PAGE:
Category Archives: Training Philosophy

Does it Hurt? by Mike Boyle

Today’s article comes from legendary strength coach Mike Boyle. This just might be my favorite article ever written for strength & conditioning. So simple, but so important. 

I get asked rehab questions all the time. I have rehabilitated athletes in almost every major sport who were told they were “all done” by a doctor or a team trainer. Because people know my background, they often ask for advice.

Most of the time they ignore the advice because the advice does not contain the answer they want. They say “it only hurts when I run”, I say things like “don’t run”.

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Considerations in Athletic Performance Enhancement Training: The High School Athlete

Today’s article is a guest blog by Rob Panariello. Rob is a regular contributor to this site and many of my readers highly value his wisdom and expertise. This article pertains to the training of the high school athlete. 

Robert A. Panariello MS, PT, ATC, CSCS
Professional Orthopedic and Sports Physical Therapy
Professional Athletic Performance Center
New York, New York

Throughout my 30+ years of practice in the related professional fields of Orthopedic and Sports Physical Therapy and the Athletic Performance Enhancement Training of Athletes, I have been witness to numerous senseless injuries that have occurred to the high school athlete as a result of their participation in a prescribed athletic enhancement training program. In addition to the experiences of my career, my belief is also based on the fact that my partners and I presently own and operate 17 physical therapy facilities, which also include 18 High School contracts. Therefore, it’s no surprise we rehabilitate a significantly high volume of injured high school athletes. Unfortunately, a significant number of these athletes walk though our doors as a result of their participation in an athletic performance enhancement training program.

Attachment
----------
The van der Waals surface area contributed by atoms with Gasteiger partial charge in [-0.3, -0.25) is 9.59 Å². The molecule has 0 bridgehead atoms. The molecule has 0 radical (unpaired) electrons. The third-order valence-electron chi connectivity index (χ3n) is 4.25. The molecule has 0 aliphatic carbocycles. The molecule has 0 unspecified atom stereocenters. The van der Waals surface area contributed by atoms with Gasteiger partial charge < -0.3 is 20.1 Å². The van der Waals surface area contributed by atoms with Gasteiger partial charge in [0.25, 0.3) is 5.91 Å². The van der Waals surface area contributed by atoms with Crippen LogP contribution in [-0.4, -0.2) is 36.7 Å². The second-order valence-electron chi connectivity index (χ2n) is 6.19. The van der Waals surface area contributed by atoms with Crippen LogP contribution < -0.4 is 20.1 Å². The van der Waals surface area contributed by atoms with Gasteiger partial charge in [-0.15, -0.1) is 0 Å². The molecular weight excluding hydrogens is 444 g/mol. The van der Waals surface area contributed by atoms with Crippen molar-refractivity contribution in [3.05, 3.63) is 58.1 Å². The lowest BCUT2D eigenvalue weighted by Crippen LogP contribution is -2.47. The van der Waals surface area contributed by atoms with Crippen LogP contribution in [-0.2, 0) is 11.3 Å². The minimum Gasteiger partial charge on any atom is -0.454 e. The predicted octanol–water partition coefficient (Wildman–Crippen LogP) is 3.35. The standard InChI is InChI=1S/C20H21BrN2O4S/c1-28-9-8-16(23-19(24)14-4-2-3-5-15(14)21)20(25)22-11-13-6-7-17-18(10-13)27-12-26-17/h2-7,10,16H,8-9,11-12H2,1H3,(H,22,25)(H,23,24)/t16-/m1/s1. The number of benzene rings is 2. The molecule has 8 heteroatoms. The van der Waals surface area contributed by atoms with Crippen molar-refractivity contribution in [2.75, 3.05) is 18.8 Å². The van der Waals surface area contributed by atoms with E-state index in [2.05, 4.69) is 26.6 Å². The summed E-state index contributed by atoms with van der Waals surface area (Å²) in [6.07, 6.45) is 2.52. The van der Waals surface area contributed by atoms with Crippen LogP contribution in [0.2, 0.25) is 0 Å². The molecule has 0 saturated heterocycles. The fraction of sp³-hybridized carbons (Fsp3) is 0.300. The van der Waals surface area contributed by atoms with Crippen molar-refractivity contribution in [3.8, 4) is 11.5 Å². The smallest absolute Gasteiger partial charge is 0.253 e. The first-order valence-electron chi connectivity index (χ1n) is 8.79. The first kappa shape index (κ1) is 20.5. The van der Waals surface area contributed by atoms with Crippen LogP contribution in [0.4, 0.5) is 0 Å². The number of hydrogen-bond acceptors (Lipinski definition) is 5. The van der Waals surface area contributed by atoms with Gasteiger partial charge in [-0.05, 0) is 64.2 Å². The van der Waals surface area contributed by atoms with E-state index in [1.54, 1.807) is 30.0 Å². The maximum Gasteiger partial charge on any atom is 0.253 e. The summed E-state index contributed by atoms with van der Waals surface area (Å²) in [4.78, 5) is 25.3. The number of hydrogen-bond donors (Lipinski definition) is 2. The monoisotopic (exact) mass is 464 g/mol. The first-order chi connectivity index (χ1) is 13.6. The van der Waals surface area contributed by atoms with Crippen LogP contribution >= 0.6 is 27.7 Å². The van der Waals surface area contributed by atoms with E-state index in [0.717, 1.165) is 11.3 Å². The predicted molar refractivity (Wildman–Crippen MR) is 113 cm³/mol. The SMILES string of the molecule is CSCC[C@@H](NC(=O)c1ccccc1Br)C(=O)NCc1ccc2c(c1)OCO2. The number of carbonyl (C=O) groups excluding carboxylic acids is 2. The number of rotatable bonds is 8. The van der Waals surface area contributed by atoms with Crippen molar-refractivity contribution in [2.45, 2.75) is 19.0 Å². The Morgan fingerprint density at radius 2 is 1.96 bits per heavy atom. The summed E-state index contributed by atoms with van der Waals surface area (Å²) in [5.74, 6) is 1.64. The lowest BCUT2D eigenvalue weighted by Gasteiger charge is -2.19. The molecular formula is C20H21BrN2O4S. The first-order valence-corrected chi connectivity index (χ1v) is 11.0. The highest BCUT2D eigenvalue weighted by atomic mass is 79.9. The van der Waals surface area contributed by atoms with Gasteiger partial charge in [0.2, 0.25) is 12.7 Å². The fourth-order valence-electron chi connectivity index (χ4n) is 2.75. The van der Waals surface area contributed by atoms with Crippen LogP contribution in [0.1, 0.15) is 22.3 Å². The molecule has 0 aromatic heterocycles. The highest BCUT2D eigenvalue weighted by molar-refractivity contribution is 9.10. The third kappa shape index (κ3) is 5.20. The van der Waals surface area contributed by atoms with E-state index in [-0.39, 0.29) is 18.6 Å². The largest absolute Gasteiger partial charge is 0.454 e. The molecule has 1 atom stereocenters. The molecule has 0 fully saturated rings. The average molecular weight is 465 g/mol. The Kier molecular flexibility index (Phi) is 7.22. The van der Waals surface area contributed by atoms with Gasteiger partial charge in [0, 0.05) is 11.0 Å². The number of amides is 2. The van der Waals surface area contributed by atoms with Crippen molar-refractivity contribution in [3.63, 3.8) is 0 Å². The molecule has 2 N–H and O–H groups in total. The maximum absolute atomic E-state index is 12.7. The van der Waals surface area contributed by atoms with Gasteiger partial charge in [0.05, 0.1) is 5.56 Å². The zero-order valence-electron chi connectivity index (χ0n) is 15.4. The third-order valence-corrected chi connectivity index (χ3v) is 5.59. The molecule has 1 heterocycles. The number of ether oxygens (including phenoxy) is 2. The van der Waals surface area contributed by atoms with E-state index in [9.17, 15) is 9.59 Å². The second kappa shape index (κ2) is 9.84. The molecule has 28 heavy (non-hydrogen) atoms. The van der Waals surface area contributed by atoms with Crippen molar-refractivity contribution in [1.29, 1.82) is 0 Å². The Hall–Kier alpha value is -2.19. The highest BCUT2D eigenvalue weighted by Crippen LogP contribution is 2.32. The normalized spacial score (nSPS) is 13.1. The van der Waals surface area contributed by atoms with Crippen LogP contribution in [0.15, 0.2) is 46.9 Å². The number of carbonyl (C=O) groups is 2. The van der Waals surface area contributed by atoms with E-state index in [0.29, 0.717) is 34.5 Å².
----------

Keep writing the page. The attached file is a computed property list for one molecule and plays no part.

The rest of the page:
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120 Tips on Strength Training for Women

For six months I’ve been taking notes while training my female clients, and I’m finally comfortable with the list. Here are 120 tips on strength training for women (many aren’t really tips, just observations). Please understand that I intend no disrespect or offense, I’m not trying to be controversial, I’m aware that I could be wrong in some cases, and obviously I’ve made broad generalizations and there are many exceptions to this list. My primary intent is to inform other trainers and coaches about my observations – it’s likely that your observations will differ from mine. Here they are separated into four categories:

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Enough With the Coaching Cues! (But Here are Some of My Favorites)

Today’s article is a guest-blog from Derrick Blanton. Derrick is a big thinker and I love learning about his thought-process. It’s very important for coaches to understand that many of our clients don’t process the cues the way that we intend them to. Here are some of Derrick’s thoughts pertaining to coaching cues.

Enough With the Coaching Cues! (But Here are Some of My Favorites)
By Derrick Blanton

Lately I’ve noticed that the times, they are a changin’. Perhaps fueled by the emergence of Crossfit, as well as the growing internet strength training community, untrained civilians are getting off the treadmill, and wandering over to the weight room. This is a good thing!

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